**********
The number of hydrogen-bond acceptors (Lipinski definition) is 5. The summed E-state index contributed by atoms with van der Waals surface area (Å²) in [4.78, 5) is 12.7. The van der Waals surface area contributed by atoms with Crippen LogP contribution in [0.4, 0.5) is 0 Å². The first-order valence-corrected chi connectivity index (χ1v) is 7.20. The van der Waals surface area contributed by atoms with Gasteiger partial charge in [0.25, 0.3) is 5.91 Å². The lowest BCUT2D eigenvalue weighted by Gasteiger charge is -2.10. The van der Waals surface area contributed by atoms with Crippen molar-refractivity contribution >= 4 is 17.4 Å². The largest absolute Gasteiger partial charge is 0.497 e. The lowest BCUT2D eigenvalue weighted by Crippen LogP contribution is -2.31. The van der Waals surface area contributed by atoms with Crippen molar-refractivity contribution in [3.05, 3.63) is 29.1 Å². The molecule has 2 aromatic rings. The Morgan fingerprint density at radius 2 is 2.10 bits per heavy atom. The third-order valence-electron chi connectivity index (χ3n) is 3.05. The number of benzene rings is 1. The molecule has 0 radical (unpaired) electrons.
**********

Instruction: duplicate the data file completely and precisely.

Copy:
The number of hydrogen-bond acceptors (Lipinski definition) is 5. The summed E-state index contributed by atoms with van der Waals surface area (Å²) in [4.78, 5) is 12.7. The van der Waals surface area contributed by atoms with Crippen LogP contribution in [0.4, 0.5) is 0 Å². The first-order valence-corrected chi connectivity index (χ1v) is 7.20. The van der Waals surface area contributed by atoms with Gasteiger partial charge in [0.25, 0.3) is 5.91 Å². The lowest BCUT2D eigenvalue weighted by Gasteiger charge is -2.10. The van der Waals surface area contributed by atoms with Crippen molar-refractivity contribution >= 4 is 17.4 Å². The largest absolute Gasteiger partial charge is 0.497 e. The lowest BCUT2D eigenvalue weighted by Crippen LogP contribution is -2.31. The van der Waals surface area contributed by atoms with Crippen molar-refractivity contribution in [3.05, 3.63) is 29.1 Å². The molecule has 2 aromatic rings. The Morgan fingerprint density at radius 2 is 2.10 bits per heavy atom. The third-order valence-electron chi connectivity index (χ3n) is 3.05. The number of benzene rings is 1. The molecule has 0 radical (unpaired) electrons.